I think the union jack with blue is the strongest and most eye-catching cover. I think it clearly explains the concept of the book in a very bold way and includes the distinctive Enigma keys in a novel way.

If all the covers were lined up on a shelf, #2 would be the one I would pick up.

April 17, 2015

adriano parracciani
adriano parracciani says:

My favorite is the last one, because it contains the main concepts. Suggestion: change one of circles with a Wren "circle"

April 17, 2015

Len Keighley
Len Keighley says:

I like the very first one with the red Union Jack as the background but my favourite is the one with the old and new keyboards, it is very clear and gets the message of old and new worlds across directly. I find some of them very messy in terms of the title and author don't stand out very well, particularly the ones with the circles. Which ever you chose Sue will be great. I am really looking forward to reading it. Did you see a BBC2 programme in the early evening this week. There was a guy on who collected old computers, not just PCs but some big stuff as well. I am sure I saw an IBM mainframe in the background and he had loads on manuals. Anyway the BCS Conservation Society Committee visited to advise on how he could display it, including Past President Rachel Burnett. I think this could be your next book!

April 17, 2015

Sally Bean
Sally Bean says:

I only like the wren on the bike one - it's simpler, and the words explain what the book is about; I think the concept of contrasting the history and the campaign is pretty fundamental. The image in white could be improved upon - looks more like someone doing gymnastics than anything else.

April 17, 2015

Barry Cooper
Barry Cooper says:

I still like the original Red design. The light/dark design with the Wren on the bicycle is intriguing, but as others have mentioned before me the "modern" half needs a rethink as it doesn't capture the essence of what the book is trying to portray.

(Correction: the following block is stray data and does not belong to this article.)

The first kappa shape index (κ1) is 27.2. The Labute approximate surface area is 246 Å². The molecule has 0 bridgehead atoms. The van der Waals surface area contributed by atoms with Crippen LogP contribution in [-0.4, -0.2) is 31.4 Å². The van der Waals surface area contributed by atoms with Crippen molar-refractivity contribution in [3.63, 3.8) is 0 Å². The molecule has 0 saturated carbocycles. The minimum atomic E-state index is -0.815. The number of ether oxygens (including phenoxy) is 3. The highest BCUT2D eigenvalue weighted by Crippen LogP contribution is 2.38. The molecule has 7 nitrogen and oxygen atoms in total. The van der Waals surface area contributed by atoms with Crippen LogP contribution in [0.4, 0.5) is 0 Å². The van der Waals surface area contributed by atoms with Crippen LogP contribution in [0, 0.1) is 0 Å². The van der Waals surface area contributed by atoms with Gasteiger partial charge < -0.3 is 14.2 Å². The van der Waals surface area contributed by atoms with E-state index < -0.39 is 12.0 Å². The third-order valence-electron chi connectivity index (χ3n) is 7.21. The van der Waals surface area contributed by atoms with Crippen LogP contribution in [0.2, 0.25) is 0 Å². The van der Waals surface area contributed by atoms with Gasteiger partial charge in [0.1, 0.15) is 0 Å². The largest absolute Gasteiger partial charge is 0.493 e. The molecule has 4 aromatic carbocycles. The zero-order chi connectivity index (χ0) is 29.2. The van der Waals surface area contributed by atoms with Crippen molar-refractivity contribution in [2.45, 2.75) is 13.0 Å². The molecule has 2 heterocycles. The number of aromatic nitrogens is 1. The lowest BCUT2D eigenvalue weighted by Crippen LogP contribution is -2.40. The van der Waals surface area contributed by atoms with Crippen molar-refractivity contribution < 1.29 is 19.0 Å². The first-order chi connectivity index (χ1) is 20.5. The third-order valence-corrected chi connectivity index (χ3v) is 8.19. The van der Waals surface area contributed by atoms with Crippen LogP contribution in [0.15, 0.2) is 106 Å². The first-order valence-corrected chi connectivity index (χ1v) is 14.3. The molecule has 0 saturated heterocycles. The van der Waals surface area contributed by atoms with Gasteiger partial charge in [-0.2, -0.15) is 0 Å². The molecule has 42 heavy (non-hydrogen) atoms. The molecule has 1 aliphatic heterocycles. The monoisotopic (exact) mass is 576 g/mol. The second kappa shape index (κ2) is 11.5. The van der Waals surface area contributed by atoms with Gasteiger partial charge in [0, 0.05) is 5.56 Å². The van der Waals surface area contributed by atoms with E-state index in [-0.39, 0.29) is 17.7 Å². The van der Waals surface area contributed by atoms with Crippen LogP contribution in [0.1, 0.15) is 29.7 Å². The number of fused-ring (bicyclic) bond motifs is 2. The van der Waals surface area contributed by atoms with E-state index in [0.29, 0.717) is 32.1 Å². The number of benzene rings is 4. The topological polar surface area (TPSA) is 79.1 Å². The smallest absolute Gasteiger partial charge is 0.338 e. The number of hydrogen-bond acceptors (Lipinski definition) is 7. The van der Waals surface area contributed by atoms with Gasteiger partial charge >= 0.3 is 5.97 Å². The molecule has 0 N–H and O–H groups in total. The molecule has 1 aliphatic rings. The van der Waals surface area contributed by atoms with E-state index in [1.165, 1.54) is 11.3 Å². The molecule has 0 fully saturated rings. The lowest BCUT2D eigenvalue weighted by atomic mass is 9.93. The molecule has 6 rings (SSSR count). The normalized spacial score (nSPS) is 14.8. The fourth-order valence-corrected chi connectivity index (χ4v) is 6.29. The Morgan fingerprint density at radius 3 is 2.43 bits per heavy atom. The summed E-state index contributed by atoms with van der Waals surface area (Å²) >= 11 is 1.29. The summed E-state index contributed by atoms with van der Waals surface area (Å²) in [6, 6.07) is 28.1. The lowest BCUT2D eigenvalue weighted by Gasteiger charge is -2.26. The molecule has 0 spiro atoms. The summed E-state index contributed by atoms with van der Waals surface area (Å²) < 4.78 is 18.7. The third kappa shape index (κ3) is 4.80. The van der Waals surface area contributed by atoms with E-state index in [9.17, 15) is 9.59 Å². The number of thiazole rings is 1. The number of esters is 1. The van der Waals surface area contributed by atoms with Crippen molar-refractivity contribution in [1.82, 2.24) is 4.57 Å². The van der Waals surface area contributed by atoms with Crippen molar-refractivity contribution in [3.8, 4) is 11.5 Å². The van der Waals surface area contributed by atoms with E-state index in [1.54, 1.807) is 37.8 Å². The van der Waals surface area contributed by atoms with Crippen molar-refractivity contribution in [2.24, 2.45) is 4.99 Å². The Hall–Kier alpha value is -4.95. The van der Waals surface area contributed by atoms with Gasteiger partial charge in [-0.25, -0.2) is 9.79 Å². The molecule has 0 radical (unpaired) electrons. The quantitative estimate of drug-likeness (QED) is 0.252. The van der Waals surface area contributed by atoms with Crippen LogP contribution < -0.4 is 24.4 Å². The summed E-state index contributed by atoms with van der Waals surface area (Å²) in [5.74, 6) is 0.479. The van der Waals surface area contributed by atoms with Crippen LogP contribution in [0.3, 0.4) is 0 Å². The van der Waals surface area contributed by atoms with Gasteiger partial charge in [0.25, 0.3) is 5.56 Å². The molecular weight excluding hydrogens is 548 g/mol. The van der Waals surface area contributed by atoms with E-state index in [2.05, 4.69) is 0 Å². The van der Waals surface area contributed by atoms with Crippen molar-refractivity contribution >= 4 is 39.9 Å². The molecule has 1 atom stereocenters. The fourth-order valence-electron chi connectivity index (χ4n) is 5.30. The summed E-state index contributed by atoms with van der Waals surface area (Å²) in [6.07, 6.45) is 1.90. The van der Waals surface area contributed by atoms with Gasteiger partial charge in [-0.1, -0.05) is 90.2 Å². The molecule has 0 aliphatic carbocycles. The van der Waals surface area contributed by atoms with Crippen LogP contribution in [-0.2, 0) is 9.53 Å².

The old/new keyboard design doesn’t do anything for me, and agree with other comments that the yellow circle makes it look like a discounted book.
The final design has potential, but it looks too messy and cluttered with the small circles of the keys overlaying the larger circles. I also agree that Turing should not be the focus of the photo - he was merely one of a large team, and by using Turing's photo it is merely courting popular culture of the "Turing" phenomenon.

Whilst the focus on the cover design is all well and good, what i'd really like to hear is an update as to when we can actually expect to see the book published...

April 17, 2015

Phillipa Candy
Phillipa Candy says:

I like the style of the third cover, but the figures need some work. I prefer the last cover, it is a bit of a puzzle, although maybe too much as I can't spot Sue's name anywhere. Maybe not just using Turing's photo, but fragments of other peoples faces as well.

April 17, 2015

Jenny Sparks
Jenny Sparks says:

The first cover is easiest to read. The fourth one is a nice idea, but the type in the yellow circle makes it look a bit cheap. Last one is interesting, although it's busy with too much contrast, and the letter keys in the circles clash with the circles making up the title (QWSaving Bletchley UI JKPark?) :P